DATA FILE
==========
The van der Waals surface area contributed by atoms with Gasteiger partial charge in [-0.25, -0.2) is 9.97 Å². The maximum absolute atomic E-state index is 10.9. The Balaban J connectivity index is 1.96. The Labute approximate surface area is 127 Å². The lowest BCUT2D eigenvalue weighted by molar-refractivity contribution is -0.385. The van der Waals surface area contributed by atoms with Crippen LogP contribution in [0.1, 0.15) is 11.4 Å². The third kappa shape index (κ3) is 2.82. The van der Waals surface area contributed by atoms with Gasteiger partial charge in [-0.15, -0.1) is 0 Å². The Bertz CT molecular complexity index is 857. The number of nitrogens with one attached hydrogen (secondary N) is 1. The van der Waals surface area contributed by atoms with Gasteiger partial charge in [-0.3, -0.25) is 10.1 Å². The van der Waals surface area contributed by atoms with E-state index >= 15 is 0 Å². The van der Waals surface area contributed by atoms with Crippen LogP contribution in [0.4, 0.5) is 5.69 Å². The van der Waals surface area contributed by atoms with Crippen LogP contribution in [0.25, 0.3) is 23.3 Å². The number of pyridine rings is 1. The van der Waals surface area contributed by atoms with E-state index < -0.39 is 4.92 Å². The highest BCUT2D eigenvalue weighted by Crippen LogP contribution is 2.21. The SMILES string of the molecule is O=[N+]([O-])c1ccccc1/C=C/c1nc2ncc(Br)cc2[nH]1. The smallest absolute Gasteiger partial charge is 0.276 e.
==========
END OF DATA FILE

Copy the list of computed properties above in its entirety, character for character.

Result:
The van der Waals surface area contributed by atoms with Gasteiger partial charge in [-0.25, -0.2) is 9.97 Å². The maximum absolute atomic E-state index is 10.9. The Balaban J connectivity index is 1.96. The Labute approximate surface area is 127 Å². The lowest BCUT2D eigenvalue weighted by molar-refractivity contribution is -0.385. The van der Waals surface area contributed by atoms with Crippen LogP contribution in [0.1, 0.15) is 11.4 Å². The third kappa shape index (κ3) is 2.82. The van der Waals surface area contributed by atoms with Gasteiger partial charge in [-0.15, -0.1) is 0 Å². The Bertz CT molecular complexity index is 857. The number of nitrogens with one attached hydrogen (secondary N) is 1. The van der Waals surface area contributed by atoms with Gasteiger partial charge in [-0.3, -0.25) is 10.1 Å². The van der Waals surface area contributed by atoms with E-state index >= 15 is 0 Å². The van der Waals surface area contributed by atoms with Crippen LogP contribution in [0.4, 0.5) is 5.69 Å². The van der Waals surface area contributed by atoms with Crippen LogP contribution in [0.25, 0.3) is 23.3 Å². The number of pyridine rings is 1. The van der Waals surface area contributed by atoms with E-state index < -0.39 is 4.92 Å². The highest BCUT2D eigenvalue weighted by Crippen LogP contribution is 2.21. The SMILES string of the molecule is O=[N+]([O-])c1ccccc1/C=C/c1nc2ncc(Br)cc2[nH]1. The smallest absolute Gasteiger partial charge is 0.276 e.